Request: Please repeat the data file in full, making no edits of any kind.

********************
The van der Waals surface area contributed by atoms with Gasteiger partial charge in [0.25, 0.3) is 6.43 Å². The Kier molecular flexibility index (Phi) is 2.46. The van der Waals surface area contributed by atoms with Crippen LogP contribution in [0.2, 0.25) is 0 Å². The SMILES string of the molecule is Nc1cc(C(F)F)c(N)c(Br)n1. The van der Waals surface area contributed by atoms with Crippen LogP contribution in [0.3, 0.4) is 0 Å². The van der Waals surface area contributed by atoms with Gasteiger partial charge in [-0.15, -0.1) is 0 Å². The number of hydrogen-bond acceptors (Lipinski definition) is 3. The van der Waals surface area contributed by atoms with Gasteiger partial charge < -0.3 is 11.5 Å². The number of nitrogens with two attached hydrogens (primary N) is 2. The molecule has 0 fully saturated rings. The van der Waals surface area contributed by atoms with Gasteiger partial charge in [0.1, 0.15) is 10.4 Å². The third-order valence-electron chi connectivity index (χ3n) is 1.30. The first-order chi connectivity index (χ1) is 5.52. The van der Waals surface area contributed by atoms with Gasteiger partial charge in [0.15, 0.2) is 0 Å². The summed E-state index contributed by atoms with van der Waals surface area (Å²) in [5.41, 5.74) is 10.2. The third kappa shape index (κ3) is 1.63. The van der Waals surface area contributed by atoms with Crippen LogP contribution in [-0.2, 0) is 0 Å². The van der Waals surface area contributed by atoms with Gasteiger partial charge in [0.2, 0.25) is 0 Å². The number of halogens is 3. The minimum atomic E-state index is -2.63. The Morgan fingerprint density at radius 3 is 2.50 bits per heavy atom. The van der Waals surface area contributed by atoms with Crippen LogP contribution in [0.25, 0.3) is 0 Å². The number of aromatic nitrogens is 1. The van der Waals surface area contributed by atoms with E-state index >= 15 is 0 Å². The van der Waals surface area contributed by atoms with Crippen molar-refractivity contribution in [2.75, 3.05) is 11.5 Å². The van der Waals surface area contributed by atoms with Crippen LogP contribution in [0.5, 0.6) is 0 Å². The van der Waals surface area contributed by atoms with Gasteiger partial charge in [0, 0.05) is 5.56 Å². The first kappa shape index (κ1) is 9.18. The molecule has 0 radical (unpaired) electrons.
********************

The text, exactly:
The van der Waals surface area contributed by atoms with Gasteiger partial charge in [0.25, 0.3) is 6.43 Å². The Kier molecular flexibility index (Phi) is 2.46. The van der Waals surface area contributed by atoms with Crippen LogP contribution in [0.2, 0.25) is 0 Å². The SMILES string of the molecule is Nc1cc(C(F)F)c(N)c(Br)n1. The van der Waals surface area contributed by atoms with Crippen LogP contribution in [0.3, 0.4) is 0 Å². The van der Waals surface area contributed by atoms with Gasteiger partial charge in [-0.15, -0.1) is 0 Å². The number of hydrogen-bond acceptors (Lipinski definition) is 3. The van der Waals surface area contributed by atoms with Gasteiger partial charge < -0.3 is 11.5 Å². The number of nitrogens with two attached hydrogens (primary N) is 2. The molecule has 0 fully saturated rings. The van der Waals surface area contributed by atoms with Gasteiger partial charge in [0.1, 0.15) is 10.4 Å². The third-order valence-electron chi connectivity index (χ3n) is 1.30. The first-order chi connectivity index (χ1) is 5.52. The van der Waals surface area contributed by atoms with Gasteiger partial charge in [0.15, 0.2) is 0 Å². The summed E-state index contributed by atoms with van der Waals surface area (Å²) in [5.41, 5.74) is 10.2. The third kappa shape index (κ3) is 1.63. The van der Waals surface area contributed by atoms with Crippen LogP contribution in [-0.2, 0) is 0 Å². The van der Waals surface area contributed by atoms with Gasteiger partial charge in [0.2, 0.25) is 0 Å². The number of halogens is 3. The minimum atomic E-state index is -2.63. The Morgan fingerprint density at radius 3 is 2.50 bits per heavy atom. The van der Waals surface area contributed by atoms with Crippen LogP contribution in [0.25, 0.3) is 0 Å². The number of aromatic nitrogens is 1. The van der Waals surface area contributed by atoms with E-state index >= 15 is 0 Å². The van der Waals surface area contributed by atoms with Crippen molar-refractivity contribution in [2.75, 3.05) is 11.5 Å². The van der Waals surface area contributed by atoms with Crippen LogP contribution in [0.5, 0.6) is 0 Å². The van der Waals surface area contributed by atoms with Gasteiger partial charge in [0, 0.05) is 5.56 Å². The first kappa shape index (κ1) is 9.18. The molecule has 0 radical (unpaired) electrons.